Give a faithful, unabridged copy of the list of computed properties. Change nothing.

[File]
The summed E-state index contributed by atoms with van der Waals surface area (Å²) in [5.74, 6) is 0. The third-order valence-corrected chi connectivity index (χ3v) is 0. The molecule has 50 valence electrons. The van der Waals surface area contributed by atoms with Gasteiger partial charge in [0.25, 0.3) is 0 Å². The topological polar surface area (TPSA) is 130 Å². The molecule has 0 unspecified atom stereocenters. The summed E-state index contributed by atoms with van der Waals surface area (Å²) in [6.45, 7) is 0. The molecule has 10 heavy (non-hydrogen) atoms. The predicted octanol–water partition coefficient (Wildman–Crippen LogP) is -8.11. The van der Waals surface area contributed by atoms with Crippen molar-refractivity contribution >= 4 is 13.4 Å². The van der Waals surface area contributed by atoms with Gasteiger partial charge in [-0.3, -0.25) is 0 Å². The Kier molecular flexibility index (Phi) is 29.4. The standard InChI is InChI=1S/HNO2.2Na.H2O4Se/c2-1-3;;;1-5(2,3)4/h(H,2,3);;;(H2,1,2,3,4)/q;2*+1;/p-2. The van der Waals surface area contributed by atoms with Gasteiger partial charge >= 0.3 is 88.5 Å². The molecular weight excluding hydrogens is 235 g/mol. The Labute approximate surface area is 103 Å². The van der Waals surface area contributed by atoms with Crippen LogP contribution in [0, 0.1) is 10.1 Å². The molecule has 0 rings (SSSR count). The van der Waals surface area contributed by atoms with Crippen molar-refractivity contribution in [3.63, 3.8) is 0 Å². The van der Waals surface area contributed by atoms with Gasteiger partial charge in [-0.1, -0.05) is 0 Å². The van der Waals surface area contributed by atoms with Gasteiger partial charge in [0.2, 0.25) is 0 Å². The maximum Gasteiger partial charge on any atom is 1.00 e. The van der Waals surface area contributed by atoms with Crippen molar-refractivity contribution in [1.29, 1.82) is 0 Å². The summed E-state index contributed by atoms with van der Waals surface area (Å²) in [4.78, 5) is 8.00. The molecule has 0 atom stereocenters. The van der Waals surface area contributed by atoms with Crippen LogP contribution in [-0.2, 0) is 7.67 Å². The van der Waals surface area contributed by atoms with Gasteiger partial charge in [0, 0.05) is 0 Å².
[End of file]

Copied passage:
The summed E-state index contributed by atoms with van der Waals surface area (Å²) in [5.74, 6) is 0. The third-order valence-corrected chi connectivity index (χ3v) is 0. The molecule has 50 valence electrons. The van der Waals surface area contributed by atoms with Gasteiger partial charge in [0.25, 0.3) is 0 Å². The topological polar surface area (TPSA) is 130 Å². The molecule has 0 unspecified atom stereocenters. The summed E-state index contributed by atoms with van der Waals surface area (Å²) in [6.45, 7) is 0. The molecule has 10 heavy (non-hydrogen) atoms. The predicted octanol–water partition coefficient (Wildman–Crippen LogP) is -8.11. The van der Waals surface area contributed by atoms with Crippen molar-refractivity contribution >= 4 is 13.4 Å². The van der Waals surface area contributed by atoms with Gasteiger partial charge in [-0.3, -0.25) is 0 Å². The Kier molecular flexibility index (Phi) is 29.4. The standard InChI is InChI=1S/HNO2.2Na.H2O4Se/c2-1-3;;;1-5(2,3)4/h(H,2,3);;;(H2,1,2,3,4)/q;2*+1;/p-2. The van der Waals surface area contributed by atoms with Gasteiger partial charge >= 0.3 is 88.5 Å². The molecular weight excluding hydrogens is 235 g/mol. The Labute approximate surface area is 103 Å². The van der Waals surface area contributed by atoms with Crippen LogP contribution in [0, 0.1) is 10.1 Å². The molecule has 0 rings (SSSR count). The van der Waals surface area contributed by atoms with Crippen molar-refractivity contribution in [3.63, 3.8) is 0 Å². The van der Waals surface area contributed by atoms with Gasteiger partial charge in [-0.1, -0.05) is 0 Å². The van der Waals surface area contributed by atoms with Gasteiger partial charge in [0.2, 0.25) is 0 Å². The maximum Gasteiger partial charge on any atom is 1.00 e. The van der Waals surface area contributed by atoms with Crippen molar-refractivity contribution in [1.29, 1.82) is 0 Å². The summed E-state index contributed by atoms with van der Waals surface area (Å²) in [4.78, 5) is 8.00. The molecule has 0 atom stereocenters. The van der Waals surface area contributed by atoms with Crippen LogP contribution in [-0.2, 0) is 7.67 Å². The van der Waals surface area contributed by atoms with Gasteiger partial charge in [0, 0.05) is 0 Å².